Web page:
Mechanical Ventilation Flow Patterns

     
       

 

         
       

What is the difference between constant, decelerating and sinusoidal flow waveforms?

Flow of gas is calculated in liters per minute. Flow commences at the beginning of a breath and stops at the end of the breath. Gas flows into the lungs in inspiration and out of the lungs in expiration. The pattern of expiratory flow is more or less the same for different modes of ventilation, as long as the expiratory phase is long enough to prevent gas trapping. The normal flow pattern of gas moving in and out of the lungs is sinusoidal. In volume control ventilation a variety of different wave patterns can be used. In clinical practice, constant and decelerating flow patterns are used; the latter is preferred. In constant, decelerating and sinusoidal flow patterns, the inspiratory flow rate is equal to the peak flow rate, but the mean flow rate is higher in constant flow patterns rather than the other two. This suggests that this pattern will cause more shearing injury to the lung parenchyma. Therefore a decelerating flow pattern is probably the most effective flow pattern it ensures peak flow early in inspiration, while simultaneously minimizing flow during the phase of the inspiratory cycle in which the patient is least likely to need it.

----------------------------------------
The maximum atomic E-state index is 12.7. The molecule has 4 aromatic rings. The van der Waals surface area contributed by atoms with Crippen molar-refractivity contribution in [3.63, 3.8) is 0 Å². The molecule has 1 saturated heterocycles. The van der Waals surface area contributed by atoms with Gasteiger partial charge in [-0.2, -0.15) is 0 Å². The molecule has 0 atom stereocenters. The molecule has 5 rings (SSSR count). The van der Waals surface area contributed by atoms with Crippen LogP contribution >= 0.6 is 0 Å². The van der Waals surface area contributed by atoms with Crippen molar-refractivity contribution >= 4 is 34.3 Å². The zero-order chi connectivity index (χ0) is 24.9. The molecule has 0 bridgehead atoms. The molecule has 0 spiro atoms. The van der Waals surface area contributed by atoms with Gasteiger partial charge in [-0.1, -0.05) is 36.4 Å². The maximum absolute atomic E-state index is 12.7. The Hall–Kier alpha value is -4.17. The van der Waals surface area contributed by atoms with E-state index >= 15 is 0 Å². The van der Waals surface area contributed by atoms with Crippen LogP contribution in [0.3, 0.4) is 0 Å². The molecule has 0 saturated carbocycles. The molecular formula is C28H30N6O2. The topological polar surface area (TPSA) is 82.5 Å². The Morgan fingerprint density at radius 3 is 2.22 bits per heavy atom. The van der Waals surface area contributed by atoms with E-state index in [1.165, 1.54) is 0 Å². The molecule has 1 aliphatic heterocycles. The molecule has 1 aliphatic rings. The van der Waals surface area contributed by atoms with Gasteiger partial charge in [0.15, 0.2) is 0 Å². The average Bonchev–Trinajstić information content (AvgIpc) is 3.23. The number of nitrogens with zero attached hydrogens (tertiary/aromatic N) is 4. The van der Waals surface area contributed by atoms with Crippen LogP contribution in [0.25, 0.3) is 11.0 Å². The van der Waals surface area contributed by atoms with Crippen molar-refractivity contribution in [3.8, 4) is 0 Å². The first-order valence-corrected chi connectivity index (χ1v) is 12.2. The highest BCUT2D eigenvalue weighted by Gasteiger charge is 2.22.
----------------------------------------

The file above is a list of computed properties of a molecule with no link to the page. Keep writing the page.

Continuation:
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Flow Patterns in Volume Controlled Ventilation. In Pressure Control, the flow pattern is always decelerating. Note that tidal volume is the same in all three patterns, but that airway pressure is highest in constant flow. Decelerating flow is associated with the highest initial flow rate, thought to influence overall gas distribution, and is generally preferred.

         
                   
       

         
     

       
       

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